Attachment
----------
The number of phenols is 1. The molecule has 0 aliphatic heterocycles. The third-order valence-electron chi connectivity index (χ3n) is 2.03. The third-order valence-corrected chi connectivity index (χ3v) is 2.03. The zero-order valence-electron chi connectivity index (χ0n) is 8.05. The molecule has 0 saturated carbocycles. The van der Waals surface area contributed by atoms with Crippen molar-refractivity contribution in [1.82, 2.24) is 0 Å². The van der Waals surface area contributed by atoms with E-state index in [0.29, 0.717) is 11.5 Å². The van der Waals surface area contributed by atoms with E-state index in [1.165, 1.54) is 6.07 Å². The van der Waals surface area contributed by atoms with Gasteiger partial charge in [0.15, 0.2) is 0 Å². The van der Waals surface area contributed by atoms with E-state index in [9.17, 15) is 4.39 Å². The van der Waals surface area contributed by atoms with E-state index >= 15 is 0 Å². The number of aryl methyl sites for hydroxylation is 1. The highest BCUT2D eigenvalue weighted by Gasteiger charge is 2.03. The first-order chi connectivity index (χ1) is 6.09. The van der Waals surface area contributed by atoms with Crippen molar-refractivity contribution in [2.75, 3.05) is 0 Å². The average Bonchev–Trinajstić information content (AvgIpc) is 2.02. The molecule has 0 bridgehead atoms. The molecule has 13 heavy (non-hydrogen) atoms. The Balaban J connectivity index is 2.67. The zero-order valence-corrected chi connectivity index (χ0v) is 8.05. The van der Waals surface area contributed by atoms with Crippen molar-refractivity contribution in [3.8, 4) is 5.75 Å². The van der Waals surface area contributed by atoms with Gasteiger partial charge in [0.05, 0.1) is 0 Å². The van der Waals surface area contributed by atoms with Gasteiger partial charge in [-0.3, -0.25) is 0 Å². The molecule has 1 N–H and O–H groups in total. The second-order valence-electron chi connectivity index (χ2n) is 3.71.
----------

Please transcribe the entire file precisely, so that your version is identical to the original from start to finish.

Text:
The number of phenols is 1. The molecule has 0 aliphatic heterocycles. The third-order valence-electron chi connectivity index (χ3n) is 2.03. The third-order valence-corrected chi connectivity index (χ3v) is 2.03. The zero-order valence-electron chi connectivity index (χ0n) is 8.05. The molecule has 0 saturated carbocycles. The van der Waals surface area contributed by atoms with Crippen molar-refractivity contribution in [1.82, 2.24) is 0 Å². The van der Waals surface area contributed by atoms with E-state index in [0.29, 0.717) is 11.5 Å². The van der Waals surface area contributed by atoms with E-state index in [1.165, 1.54) is 6.07 Å². The van der Waals surface area contributed by atoms with Gasteiger partial charge in [0.15, 0.2) is 0 Å². The van der Waals surface area contributed by atoms with E-state index in [9.17, 15) is 4.39 Å². The van der Waals surface area contributed by atoms with E-state index >= 15 is 0 Å². The number of aryl methyl sites for hydroxylation is 1. The highest BCUT2D eigenvalue weighted by Gasteiger charge is 2.03. The first-order chi connectivity index (χ1) is 6.09. The van der Waals surface area contributed by atoms with Crippen molar-refractivity contribution in [2.75, 3.05) is 0 Å². The average Bonchev–Trinajstić information content (AvgIpc) is 2.02. The molecule has 0 bridgehead atoms. The molecule has 13 heavy (non-hydrogen) atoms. The Balaban J connectivity index is 2.67. The zero-order valence-corrected chi connectivity index (χ0v) is 8.05. The van der Waals surface area contributed by atoms with Crippen molar-refractivity contribution in [3.8, 4) is 5.75 Å². The van der Waals surface area contributed by atoms with Gasteiger partial charge in [0.05, 0.1) is 0 Å². The van der Waals surface area contributed by atoms with Gasteiger partial charge in [-0.3, -0.25) is 0 Å². The molecule has 1 N–H and O–H groups in total. The second-order valence-electron chi connectivity index (χ2n) is 3.71.